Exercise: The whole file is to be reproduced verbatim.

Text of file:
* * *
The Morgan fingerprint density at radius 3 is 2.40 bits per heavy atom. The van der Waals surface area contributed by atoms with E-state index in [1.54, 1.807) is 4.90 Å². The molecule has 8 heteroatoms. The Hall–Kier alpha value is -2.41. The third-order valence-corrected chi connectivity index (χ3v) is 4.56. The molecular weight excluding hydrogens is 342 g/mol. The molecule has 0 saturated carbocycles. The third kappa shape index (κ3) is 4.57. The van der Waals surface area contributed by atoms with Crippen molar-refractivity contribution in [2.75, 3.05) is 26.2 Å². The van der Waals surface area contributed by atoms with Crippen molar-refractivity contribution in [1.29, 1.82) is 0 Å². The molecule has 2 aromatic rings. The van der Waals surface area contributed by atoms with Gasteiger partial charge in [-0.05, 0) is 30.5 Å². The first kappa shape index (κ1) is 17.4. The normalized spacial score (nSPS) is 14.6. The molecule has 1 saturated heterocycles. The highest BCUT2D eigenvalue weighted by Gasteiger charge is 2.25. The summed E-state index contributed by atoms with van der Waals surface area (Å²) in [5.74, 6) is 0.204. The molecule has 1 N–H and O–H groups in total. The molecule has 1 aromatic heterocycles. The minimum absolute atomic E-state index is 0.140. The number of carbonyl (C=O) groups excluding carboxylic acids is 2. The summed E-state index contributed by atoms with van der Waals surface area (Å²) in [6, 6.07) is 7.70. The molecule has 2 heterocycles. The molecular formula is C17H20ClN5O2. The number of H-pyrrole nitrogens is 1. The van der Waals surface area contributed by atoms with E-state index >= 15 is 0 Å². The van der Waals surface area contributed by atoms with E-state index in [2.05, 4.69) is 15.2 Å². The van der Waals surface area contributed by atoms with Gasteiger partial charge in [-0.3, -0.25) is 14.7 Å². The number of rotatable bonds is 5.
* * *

The Morgan fingerprint density at radius 3 is 2.40 bits per heavy atom. The van der Waals surface area contributed by atoms with E-state index in [1.54, 1.807) is 4.90 Å². The molecule has 8 heteroatoms. The Hall–Kier alpha value is -2.41. The third-order valence-corrected chi connectivity index (χ3v) is 4.56. The molecular weight excluding hydrogens is 342 g/mol. The molecule has 0 saturated carbocycles. The third kappa shape index (κ3) is 4.57. The van der Waals surface area contributed by atoms with Crippen molar-refractivity contribution in [2.75, 3.05) is 26.2 Å². The van der Waals surface area contributed by atoms with Crippen molar-refractivity contribution in [1.29, 1.82) is 0 Å². The molecule has 2 aromatic rings. The van der Waals surface area contributed by atoms with Gasteiger partial charge in [-0.05, 0) is 30.5 Å². The first kappa shape index (κ1) is 17.4. The normalized spacial score (nSPS) is 14.6. The molecule has 1 saturated heterocycles. The highest BCUT2D eigenvalue weighted by Gasteiger charge is 2.25. The summed E-state index contributed by atoms with van der Waals surface area (Å²) in [5.74, 6) is 0.204. The molecule has 1 N–H and O–H groups in total. The molecule has 1 aromatic heterocycles. The minimum absolute atomic E-state index is 0.140. The number of carbonyl (C=O) groups excluding carboxylic acids is 2. The summed E-state index contributed by atoms with van der Waals surface area (Å²) in [6, 6.07) is 7.70. The molecule has 2 heterocycles. The molecular formula is C17H20ClN5O2. The number of H-pyrrole nitrogens is 1. The van der Waals surface area contributed by atoms with E-state index >= 15 is 0 Å². The van der Waals surface area contributed by atoms with E-state index in [2.05, 4.69) is 15.2 Å². The van der Waals surface area contributed by atoms with Gasteiger partial charge in [-0.3, -0.25) is 14.7 Å². The number of rotatable bonds is 5.